We call him Tad. It’s short for Thanatos.
I first met him when he came for my mum. When I was still little and all alone with a newly dead mother.
He was kind, so I latched onto him, and I think he got attached to me right away too. And now I couldn’t imagine life without him as a friend. And I don’t have to, really. Because I know he’ll always be around.
But that’s also what made me so emotional. I know he’s lonely. He’s usually not good at making friends, and I know that makes him sad. So I thought that maybe someone like you could tell me about the ways to deal with being immortal and alone – even though you’re thankfully not alone. I hoped you could also tell me how to deal with loved ones passing away so I could maybe help my uncle. You’re really lucky indeed to have so many people around you forever.
Whenever I bring up immortality or eternal loneliness or anything like that, my uncle usually dismisses it and says it’s not my job to worry about that stuff. That I should just worry about life instead. But I can’t just stop. I keep thinking what it’ll be like when I get older… when it’ll be my time and he has to be the one to send me away from him forever. Because he says that eventually, the souls of the dead pass on to a place where he can’t go.
I asked him about immortal people the last time he visited me. It was not long after I got your latest letter. He said that immortality is usually not meant for people, and that he shouldn’t really be too involved with the few people who do somehow become immortal. It’s probably frowned upon in some cosmic rules. And I guess that was his way of telling me that he usually doesn’t make friends with the immortal people.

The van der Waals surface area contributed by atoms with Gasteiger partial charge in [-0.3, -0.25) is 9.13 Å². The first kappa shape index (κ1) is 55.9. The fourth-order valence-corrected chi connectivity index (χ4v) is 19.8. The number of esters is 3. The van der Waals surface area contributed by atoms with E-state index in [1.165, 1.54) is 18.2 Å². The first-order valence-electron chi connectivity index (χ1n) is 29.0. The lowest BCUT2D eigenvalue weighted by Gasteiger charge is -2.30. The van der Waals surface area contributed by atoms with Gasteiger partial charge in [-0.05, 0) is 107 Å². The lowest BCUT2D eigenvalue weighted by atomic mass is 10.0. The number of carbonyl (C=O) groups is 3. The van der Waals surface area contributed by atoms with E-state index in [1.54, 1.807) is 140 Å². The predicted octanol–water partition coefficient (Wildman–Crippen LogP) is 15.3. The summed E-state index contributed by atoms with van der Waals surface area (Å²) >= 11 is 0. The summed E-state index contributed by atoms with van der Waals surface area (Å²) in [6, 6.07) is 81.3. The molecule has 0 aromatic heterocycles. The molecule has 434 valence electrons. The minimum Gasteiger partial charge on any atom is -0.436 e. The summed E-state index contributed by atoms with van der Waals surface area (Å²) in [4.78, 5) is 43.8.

“I got new friends,” I said to him. We sat by a field in the evening, and I could smell hay and the approaching night, “Pen pals. They say they’re magical and immortal.”
“That is nice,” he said, “I am glad you are making new friends.”
“Do you know the people I’ve been writing to?”
“I know whom you mean. They are good people.”
I told him I didn’t want him to be alone. He said that he wasn’t, at the moment. I think he too was trying to make me think about living in the moment, like you did in your letter.
“What about when I pass away? Or when the others do?”
“Then I will be honoured to make sure your passing will go just right. You know that.”
“I could stay with you. Forever.”
It wasn’t the first time I’d said that to him. He smiled. Sadly.
“You really do not want to stay for that long,” he said, like always, but this time he added, “Forever is a matter of perspective. For you, a lifetime is a forever. For your new friends, forever is longer. Can you even imagine how long it is?”
“No,” I said. I still couldn’t.
“For me, it will be even longer than that.”